Dirk van Miert (ed.), Communicating Observations in Early Modern Letters (1500-1675): Epistolography and Epistemology in the Age of the Scientific Revolution, Warburg Institute Colloquia 23 (London and Turin: The Warburg Institute and Nino Aragno Editore, 2013), 289 pp. £50 pb. ISBN 9781908590466.
This volume—based on a colloquium held at the Warburg Institute, London, in 2007—explores the place of observations, descriptions, and reports in the emergence of experimental science in the early modern world. These nuggets of nascent knowledge were distributed and discussed, collated and corrected by scholars in the form of letters. This collection is evidence of the increasing scholarly interest in early modern correspondence in recent years, concurrent with the emergence of newly-digitized manuscripts and union catalogues that have greatly expanded the resources available to historians of scholarship, culture, and science.
Observation is a useful theme as it was a practice common to a number of fields of intellectual inquiry: from medicine, botany, and geography to philology, astronomy, and anthropology. It becomes clear reading through the collection that what constituted an observation, and even what constituted a letter, was by no means straightforward. The essays offer a range of interesting perspectives on the flexible, catchall nature of the early modern letter, and the notions bound up in the act of observation. They also offer insights into the purpose of these activities, the acquisition and exchange of knowledge, by examining how writers sought trustworthy observations from their own experiments and from others, and how they communicated and distributed this information.
In the first chapter Gerhard Holk looks at the letters of the Milanese humanist Petrus Martyr de Angleria (1457-1526) who, serving the Spanish court, collected and relayed information from explorers returning from America. Holk focusses on Angleria’s anthropological reports on indigenous civilizations and his records of natural phenomena. Angleria is a useful place to start, in part for his comments on the epistolary mode: “I have collected these things […] without embellishment […] because I never lifted my pen to write as a historian, but rather to satisfy, with rapidly-written letters, those whose orders I may not ignore.” Like a number of writers in this collection, Angleria was dealing with a large number of sources presenting vast and varied information: ‘his aim was to give scholars who intended to write major works an enormous quantity of new material […] he characterized himself as a reporter on the New World.’ And, as a reporter, Angleria used the verb ‘to observe’ in the first person, even when relaying others’ information, understanding that first-hand observation lent weight to information. (pp. 11-12)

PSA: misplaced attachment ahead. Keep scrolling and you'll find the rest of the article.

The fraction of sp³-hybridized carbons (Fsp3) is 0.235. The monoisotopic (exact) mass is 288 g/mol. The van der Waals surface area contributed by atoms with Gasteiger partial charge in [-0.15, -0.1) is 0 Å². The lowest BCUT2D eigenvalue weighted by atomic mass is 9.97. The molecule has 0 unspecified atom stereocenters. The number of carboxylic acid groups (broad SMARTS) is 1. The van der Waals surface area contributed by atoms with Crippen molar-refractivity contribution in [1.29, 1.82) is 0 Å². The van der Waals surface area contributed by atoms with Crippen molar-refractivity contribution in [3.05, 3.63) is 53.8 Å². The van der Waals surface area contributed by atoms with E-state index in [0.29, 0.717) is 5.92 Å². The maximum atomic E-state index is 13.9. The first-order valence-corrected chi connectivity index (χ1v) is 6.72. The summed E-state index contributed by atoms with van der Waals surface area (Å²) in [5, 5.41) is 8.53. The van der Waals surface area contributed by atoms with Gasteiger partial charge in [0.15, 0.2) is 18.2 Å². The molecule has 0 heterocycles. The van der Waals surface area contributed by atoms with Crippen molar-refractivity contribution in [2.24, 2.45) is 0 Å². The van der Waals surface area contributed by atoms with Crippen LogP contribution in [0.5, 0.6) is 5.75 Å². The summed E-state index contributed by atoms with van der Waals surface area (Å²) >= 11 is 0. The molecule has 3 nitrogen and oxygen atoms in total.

Candice Delisle’s contribution focusses on the medical notes and letters of the Swiss physician Conrad Gessner (1515-65), and offers another perspective on what it was ‘to observe’: Gessner didn’t consider his medical reports to be observations, but historia, following the Greek meaning that they were written-up accounts of his investigations, rather than bare data. The medical letters Gessner exchanged with his correspondents were manifold documents, incorporating recipes, case notes, and consilia (advice for patients). Gessner’s practice was to cut up his letters and organize the fragments of information thematically into a large working reference volume, his Thesaurus medicinae practicae. (p. 39) Delisle is interesting on this practical medical employment of the ‘polyphonic knowledge’ Gessner collected from his network of correspondents, and how he assembled useful fragments of information in order to formulate ‘generalizations’: ‘inferring, from the juxtaposition of stories, facts and experiments, a general course of action.’ (p. 42)